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Fri, Aug. 14

Prescott National Forest taking over Cellar Fire operations as threat decreases
Forest closure area reduced

Firefighters meet a morning briefing about the Cellar Fire Tuesday, July 23, to discuss their assignment for the day. (USFS/Courtesy)

Firefighters meet a morning briefing about the Cellar Fire Tuesday, July 23, to discuss their assignment for the day. (USFS/Courtesy)

The cool, moist weather is keeping the Cellar Fire in check, with no additional growth since Saturday, July 20, the Forest Service reported.

The fire, which was started by lightning about 16 miles south of Prescott on July 14, is burning on the Prescott National Forest in Ponderosa pine, brush, grass and chaparral. As of Wednesday morning, it was about 7,512 acres in size and 58% contained. Resources still assigned include 314 personnel — made up of one Hotshot crew, three Type 2 initial attack crews, two Type 2 crews and seven fire engines.

With minimal fire activity expected moving forward, the Southwest Area Type 1 Incident Management Team Num. 1 that took command of the operation Thursday, July 18, plans to transition the fire back to the Prescott National Forest (PNF) at 6 a.m. Thursday, July 25. Demobilization of resources was already underway Wednesday. All evacuation and pre-evacuation notices have also been lifted by the Yavapai County Sheriff's Office.

“Please drive safely on Highway 69 in Spring Valley as firefighters, equipment and support personnel return home,” PNF spokesperson Debbie Maneely said in a news release.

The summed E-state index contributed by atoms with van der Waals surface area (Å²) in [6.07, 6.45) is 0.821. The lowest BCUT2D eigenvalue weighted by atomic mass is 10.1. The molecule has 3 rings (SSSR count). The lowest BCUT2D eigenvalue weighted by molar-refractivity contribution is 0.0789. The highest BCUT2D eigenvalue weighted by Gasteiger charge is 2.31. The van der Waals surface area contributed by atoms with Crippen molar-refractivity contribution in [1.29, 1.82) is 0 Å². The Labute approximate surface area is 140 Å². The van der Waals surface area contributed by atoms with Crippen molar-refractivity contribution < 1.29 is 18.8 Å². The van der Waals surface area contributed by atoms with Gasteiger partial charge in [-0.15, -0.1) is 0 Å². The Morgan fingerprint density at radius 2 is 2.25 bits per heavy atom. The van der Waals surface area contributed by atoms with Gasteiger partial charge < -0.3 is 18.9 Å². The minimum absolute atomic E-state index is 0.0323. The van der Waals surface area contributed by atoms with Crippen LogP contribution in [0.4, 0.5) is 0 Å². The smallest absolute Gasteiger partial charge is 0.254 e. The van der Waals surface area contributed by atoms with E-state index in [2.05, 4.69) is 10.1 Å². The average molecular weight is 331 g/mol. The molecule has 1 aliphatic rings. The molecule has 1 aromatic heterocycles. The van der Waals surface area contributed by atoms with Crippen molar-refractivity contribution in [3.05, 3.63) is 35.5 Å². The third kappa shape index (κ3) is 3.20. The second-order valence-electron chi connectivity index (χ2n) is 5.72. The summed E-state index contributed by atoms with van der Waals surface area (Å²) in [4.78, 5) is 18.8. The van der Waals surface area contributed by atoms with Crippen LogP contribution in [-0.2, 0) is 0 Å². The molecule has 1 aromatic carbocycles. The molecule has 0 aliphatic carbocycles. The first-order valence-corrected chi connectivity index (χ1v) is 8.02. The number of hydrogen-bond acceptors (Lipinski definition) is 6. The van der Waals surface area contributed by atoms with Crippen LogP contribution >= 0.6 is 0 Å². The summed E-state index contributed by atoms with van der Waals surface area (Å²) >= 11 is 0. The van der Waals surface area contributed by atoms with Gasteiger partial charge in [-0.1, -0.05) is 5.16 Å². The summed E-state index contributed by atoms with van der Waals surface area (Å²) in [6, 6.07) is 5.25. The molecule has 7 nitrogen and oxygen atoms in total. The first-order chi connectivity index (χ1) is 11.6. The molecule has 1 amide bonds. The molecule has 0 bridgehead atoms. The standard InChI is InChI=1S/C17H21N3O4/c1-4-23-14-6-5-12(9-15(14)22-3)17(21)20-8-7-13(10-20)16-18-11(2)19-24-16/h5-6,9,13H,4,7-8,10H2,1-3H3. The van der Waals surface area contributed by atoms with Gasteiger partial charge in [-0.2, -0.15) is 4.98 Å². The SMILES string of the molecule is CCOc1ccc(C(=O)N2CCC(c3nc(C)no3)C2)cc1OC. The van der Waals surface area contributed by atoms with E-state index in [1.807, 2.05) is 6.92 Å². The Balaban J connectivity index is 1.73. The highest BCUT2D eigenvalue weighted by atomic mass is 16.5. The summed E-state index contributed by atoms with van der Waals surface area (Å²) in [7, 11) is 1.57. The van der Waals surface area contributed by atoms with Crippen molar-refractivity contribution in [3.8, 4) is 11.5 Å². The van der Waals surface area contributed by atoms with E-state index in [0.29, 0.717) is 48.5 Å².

Fire managers will continue to monitor the fire by air, as much of the uncontained fireline on the east side of the fire is in steep, rugged, remote terrain, Maneely said.

As thunderstorms continue in the area, she said firefighters are prepared to respond to changing conditions, including gusty outflow winds, heavy rain and frequent lightning.

The Prescott National Forest Cellar Fire Public Safety Closure Area was reduced in size as of 6 a.m. Wednesday. Detailed information and a map are available on Inciweb at

A Temporary Flight Restriction (TFR) remains in effect. Wildfires are a No Drone Zone.

“If you fly, we can’t,” Maneely said. “Every time a drone is spotted near the fire, all aircraft are grounded until we can be sure the drone is clear of this area.”

As fire activity winds down and monsoon activity continues, people living downstream of the burn scar should consider the potential for post-fire flooding. The Yavapai County Flood Control District provides information on how to prepare for such flooding:



Code RED:



Daily Smoke Outlook:

Watch the Courier for additional updates.

Follow Max Efrein on Twitter @mefrein, email him at or call him at 928-445-3333 ext. 1105.

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